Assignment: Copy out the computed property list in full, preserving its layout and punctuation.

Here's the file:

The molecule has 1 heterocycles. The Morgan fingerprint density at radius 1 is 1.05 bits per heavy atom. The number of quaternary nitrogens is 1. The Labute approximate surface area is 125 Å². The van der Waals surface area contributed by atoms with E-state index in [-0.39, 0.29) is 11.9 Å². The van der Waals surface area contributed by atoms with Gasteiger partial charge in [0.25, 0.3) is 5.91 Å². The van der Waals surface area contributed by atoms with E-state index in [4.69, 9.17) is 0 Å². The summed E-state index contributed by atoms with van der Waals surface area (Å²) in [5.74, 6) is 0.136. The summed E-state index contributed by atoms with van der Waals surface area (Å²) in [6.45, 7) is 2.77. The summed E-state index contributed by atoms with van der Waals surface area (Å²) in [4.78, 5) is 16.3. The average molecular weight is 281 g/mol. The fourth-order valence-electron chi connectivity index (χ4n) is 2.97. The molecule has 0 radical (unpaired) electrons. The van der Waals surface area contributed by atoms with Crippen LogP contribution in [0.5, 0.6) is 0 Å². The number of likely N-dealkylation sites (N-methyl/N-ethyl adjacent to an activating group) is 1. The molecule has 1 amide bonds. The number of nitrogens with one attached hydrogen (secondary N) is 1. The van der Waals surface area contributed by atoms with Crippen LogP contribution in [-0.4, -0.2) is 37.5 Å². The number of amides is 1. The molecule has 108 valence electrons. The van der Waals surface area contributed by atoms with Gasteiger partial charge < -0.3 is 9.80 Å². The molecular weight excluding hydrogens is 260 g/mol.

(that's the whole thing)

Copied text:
The molecule has 1 heterocycles. The Morgan fingerprint density at radius 1 is 1.05 bits per heavy atom. The number of quaternary nitrogens is 1. The Labute approximate surface area is 125 Å². The van der Waals surface area contributed by atoms with E-state index in [-0.39, 0.29) is 11.9 Å². The van der Waals surface area contributed by atoms with Gasteiger partial charge in [0.25, 0.3) is 5.91 Å². The van der Waals surface area contributed by atoms with E-state index in [4.69, 9.17) is 0 Å². The summed E-state index contributed by atoms with van der Waals surface area (Å²) in [5.74, 6) is 0.136. The summed E-state index contributed by atoms with van der Waals surface area (Å²) in [6.45, 7) is 2.77. The summed E-state index contributed by atoms with van der Waals surface area (Å²) in [4.78, 5) is 16.3. The average molecular weight is 281 g/mol. The fourth-order valence-electron chi connectivity index (χ4n) is 2.97. The molecule has 0 radical (unpaired) electrons. The van der Waals surface area contributed by atoms with Crippen LogP contribution in [0.5, 0.6) is 0 Å². The number of likely N-dealkylation sites (N-methyl/N-ethyl adjacent to an activating group) is 1. The molecule has 1 amide bonds. The number of nitrogens with one attached hydrogen (secondary N) is 1. The van der Waals surface area contributed by atoms with Crippen LogP contribution in [-0.4, -0.2) is 37.5 Å². The number of amides is 1. The molecule has 108 valence electrons. The van der Waals surface area contributed by atoms with Gasteiger partial charge < -0.3 is 9.80 Å². The molecular weight excluding hydrogens is 260 g/mol.